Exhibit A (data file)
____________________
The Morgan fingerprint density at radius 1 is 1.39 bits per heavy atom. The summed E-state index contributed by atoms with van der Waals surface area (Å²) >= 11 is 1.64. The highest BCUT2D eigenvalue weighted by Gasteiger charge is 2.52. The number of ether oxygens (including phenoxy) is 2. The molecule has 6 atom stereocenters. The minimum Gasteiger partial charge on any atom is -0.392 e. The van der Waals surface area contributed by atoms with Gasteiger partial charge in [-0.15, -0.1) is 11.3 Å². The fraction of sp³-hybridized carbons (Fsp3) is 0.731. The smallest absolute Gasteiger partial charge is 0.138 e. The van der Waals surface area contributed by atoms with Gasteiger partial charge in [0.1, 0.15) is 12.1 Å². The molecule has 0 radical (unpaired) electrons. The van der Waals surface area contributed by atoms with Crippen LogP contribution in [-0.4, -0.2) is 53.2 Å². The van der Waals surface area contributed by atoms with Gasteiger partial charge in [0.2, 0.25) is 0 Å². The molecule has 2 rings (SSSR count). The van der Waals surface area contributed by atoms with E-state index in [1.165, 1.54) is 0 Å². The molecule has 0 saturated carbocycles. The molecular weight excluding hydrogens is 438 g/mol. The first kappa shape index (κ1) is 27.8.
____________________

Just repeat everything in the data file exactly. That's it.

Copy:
The Morgan fingerprint density at radius 1 is 1.39 bits per heavy atom. The summed E-state index contributed by atoms with van der Waals surface area (Å²) >= 11 is 1.64. The highest BCUT2D eigenvalue weighted by Gasteiger charge is 2.52. The number of ether oxygens (including phenoxy) is 2. The molecule has 6 atom stereocenters. The minimum Gasteiger partial charge on any atom is -0.392 e. The van der Waals surface area contributed by atoms with Gasteiger partial charge in [-0.15, -0.1) is 11.3 Å². The fraction of sp³-hybridized carbons (Fsp3) is 0.731. The smallest absolute Gasteiger partial charge is 0.138 e. The van der Waals surface area contributed by atoms with Gasteiger partial charge in [0.1, 0.15) is 12.1 Å². The molecule has 0 radical (unpaired) electrons. The van der Waals surface area contributed by atoms with Crippen LogP contribution in [-0.4, -0.2) is 53.2 Å². The van der Waals surface area contributed by atoms with Gasteiger partial charge in [0.2, 0.25) is 0 Å². The molecule has 2 rings (SSSR count). The van der Waals surface area contributed by atoms with E-state index in [1.165, 1.54) is 0 Å². The molecule has 0 saturated carbocycles. The molecular weight excluding hydrogens is 438 g/mol. The first kappa shape index (κ1) is 27.8.